My daughter is home sick today, and the water in my building has been turned off for repairs. I think I’m coming down with what she’s got, but more importantly I’m exhibiting symptoms of something much longer-lasting: a serious case of the Februarys. You might recognize the symptoms: a creeping cloudiness across your emotional canvas, increased appetite, decreased activity, insatiable desire to sleep. I think I feel this way every February, when spring, like a late-running pregnancy, begins to feel like a fairy tale. Or a sham.
I’m sure the revolving door of illnesses coming through all winter isn’t helping matters. I’ve lost track of how many rounds of cold and stomach viruses we’ve collectively stumbled through. My husband has been blaming preschool, but I remember last year being very similar to this one. We didn’t have children in school then, and blamed it on the stress of moving cross-country. Now I’m suspecting a different culprit. February.
What was February like for my ancestors, who were pioneers before electricity? They likely slept more, put on a few more pounds for warmth, and rested their bodies before the demanding stretch from springtime until harvest. I have similar impulses now, but our expectations as a society demand top production all year long. What if my evolving biology hasn’t kept up with the internet and the fading boundaries on our work times, on our availability to others? What if I need a little hibernation for my body and soul, so that when spring does come (I’ll suspend my disbelief here), I’m renewed to produce something with more depth?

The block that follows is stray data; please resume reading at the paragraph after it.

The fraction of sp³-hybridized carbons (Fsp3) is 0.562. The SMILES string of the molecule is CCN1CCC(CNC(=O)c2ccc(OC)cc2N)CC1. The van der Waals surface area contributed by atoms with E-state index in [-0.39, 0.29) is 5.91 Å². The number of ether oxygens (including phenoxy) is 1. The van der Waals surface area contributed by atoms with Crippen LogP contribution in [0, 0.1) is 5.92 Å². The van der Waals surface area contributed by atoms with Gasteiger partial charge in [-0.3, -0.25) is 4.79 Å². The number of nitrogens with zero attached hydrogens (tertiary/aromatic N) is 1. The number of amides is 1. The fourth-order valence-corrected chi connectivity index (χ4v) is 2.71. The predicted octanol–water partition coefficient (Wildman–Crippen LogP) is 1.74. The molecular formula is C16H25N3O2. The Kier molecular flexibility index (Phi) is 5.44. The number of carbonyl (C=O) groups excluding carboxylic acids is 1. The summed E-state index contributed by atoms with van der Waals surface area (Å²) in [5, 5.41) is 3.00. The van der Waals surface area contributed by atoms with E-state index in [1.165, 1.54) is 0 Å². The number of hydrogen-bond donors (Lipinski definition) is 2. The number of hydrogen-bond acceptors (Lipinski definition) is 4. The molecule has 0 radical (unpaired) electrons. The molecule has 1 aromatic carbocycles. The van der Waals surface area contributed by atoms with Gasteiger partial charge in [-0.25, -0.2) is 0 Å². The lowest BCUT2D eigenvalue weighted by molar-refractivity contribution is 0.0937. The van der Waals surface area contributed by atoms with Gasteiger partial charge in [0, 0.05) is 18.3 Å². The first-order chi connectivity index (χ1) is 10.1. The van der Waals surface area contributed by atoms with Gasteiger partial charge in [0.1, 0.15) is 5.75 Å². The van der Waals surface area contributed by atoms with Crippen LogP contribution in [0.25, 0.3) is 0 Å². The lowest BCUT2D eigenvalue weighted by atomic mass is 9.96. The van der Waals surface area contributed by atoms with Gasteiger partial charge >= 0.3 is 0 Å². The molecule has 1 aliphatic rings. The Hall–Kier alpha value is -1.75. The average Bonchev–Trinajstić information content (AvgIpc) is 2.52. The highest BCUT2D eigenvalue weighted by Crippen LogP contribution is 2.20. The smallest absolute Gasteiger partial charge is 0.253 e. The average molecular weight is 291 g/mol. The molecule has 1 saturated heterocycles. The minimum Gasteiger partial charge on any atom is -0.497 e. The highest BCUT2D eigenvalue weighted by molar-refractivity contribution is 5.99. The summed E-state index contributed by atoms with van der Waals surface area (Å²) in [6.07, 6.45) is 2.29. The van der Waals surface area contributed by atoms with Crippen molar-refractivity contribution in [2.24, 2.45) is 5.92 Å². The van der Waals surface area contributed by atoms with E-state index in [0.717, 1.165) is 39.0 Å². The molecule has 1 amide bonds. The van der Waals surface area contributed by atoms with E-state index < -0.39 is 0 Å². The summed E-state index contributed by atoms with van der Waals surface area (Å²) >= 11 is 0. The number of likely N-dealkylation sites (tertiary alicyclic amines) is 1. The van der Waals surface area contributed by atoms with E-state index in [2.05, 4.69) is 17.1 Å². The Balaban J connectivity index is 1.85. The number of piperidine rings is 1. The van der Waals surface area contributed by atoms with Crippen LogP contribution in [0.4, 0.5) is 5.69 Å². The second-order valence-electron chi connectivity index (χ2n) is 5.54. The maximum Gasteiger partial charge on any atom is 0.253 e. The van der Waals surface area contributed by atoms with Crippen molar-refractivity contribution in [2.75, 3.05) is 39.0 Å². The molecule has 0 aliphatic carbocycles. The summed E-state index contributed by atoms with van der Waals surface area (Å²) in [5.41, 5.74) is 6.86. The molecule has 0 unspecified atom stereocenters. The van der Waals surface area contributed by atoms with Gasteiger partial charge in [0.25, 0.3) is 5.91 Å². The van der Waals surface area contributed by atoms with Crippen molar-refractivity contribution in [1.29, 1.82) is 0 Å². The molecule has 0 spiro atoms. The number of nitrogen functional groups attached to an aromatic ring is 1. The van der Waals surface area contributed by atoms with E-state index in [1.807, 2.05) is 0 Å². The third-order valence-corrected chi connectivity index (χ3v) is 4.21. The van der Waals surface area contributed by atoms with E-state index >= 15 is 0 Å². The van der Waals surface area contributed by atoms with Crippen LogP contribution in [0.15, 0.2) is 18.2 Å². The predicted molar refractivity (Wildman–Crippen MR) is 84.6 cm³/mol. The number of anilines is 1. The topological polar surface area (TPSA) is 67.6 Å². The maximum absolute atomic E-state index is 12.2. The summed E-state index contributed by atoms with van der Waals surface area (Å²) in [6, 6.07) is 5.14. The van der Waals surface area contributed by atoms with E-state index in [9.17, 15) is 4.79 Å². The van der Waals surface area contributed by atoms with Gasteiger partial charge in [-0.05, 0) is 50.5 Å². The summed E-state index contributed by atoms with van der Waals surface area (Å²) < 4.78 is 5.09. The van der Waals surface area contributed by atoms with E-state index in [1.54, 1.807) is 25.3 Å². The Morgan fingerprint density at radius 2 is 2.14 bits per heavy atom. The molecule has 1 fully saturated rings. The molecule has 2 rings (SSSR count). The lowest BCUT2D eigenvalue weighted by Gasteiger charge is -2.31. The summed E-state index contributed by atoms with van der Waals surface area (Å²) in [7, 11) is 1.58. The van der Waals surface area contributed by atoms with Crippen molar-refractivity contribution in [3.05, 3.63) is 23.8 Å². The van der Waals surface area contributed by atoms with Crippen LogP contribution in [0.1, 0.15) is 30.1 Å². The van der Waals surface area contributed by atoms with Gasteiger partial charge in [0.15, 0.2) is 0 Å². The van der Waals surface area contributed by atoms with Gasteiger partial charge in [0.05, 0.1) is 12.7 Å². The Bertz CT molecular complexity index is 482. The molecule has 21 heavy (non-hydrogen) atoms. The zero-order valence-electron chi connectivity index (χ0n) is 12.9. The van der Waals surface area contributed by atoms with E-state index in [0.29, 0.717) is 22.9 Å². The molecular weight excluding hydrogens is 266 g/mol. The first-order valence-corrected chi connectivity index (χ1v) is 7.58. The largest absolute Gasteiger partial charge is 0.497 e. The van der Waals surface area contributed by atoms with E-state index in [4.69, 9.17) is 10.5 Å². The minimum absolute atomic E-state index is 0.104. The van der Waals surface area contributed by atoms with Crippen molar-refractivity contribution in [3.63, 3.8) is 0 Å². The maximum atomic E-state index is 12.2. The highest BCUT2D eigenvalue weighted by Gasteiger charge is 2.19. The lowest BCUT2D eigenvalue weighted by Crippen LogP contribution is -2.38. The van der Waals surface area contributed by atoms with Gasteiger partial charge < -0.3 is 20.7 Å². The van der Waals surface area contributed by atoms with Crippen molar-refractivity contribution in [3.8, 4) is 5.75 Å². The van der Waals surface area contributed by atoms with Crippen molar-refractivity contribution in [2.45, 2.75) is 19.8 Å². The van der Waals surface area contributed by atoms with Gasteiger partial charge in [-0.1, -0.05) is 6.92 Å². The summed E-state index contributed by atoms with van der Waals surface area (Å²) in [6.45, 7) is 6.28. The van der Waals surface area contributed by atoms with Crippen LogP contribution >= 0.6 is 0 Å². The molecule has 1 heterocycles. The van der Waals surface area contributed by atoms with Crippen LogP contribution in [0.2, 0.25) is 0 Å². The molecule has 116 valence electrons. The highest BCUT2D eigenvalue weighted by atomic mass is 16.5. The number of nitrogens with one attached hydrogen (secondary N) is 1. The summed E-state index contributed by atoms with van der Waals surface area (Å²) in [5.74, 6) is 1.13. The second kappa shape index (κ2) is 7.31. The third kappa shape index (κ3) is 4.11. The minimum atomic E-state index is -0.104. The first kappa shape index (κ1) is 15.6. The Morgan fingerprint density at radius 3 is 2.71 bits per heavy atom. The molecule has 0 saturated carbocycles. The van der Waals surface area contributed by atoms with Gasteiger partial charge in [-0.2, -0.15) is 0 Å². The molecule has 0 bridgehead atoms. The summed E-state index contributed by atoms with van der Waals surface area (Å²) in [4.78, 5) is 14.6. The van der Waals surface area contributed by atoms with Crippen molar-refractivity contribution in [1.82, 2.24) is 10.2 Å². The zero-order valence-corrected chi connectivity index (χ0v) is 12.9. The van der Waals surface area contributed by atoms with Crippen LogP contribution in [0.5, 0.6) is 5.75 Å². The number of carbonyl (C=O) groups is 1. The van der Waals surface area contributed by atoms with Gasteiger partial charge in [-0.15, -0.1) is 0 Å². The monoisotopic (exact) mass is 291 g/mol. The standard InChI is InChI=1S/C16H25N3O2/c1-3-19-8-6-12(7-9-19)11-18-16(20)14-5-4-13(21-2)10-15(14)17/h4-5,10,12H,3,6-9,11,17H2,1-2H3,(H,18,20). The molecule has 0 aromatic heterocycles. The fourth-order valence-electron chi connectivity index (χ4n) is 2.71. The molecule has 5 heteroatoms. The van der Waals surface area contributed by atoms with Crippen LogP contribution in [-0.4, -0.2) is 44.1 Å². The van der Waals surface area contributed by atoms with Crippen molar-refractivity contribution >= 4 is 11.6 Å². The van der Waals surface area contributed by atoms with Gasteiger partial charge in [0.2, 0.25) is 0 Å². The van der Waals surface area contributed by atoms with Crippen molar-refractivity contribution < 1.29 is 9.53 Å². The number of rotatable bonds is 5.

Someone once told me that winter drives the roots deep. I hold that thought close these days as I gaze at trees with frail empty arms, holding birds who have not forgotten their songs. Between the cold and the darkness, I’ve felt my own resources dwindle. I generally don’t seek connection with people from my past, but I’ve reached out to a couple people who have been on my mind. Joyful reunions followed, and they’ve returned to my life, encouraging me and my work. I can’t imagine reaching out the same way in June. My outsides may look frail and empty, but something mystical goes on below, unseen to observing eyes.
February has its place in the calendar, and it has its place in my life cycle–whether I like it or not. I’m still droopy and dreary more often than usual, but I grant this time and this experience legitimacy. It matters. It belongs. The cold, the dark, the reaching out for resources when mine dwindle. The rest, even the illness. My immune system grows stronger with each recovery, and my spirit does the same.
Cross-posted on NYC Moms Blog.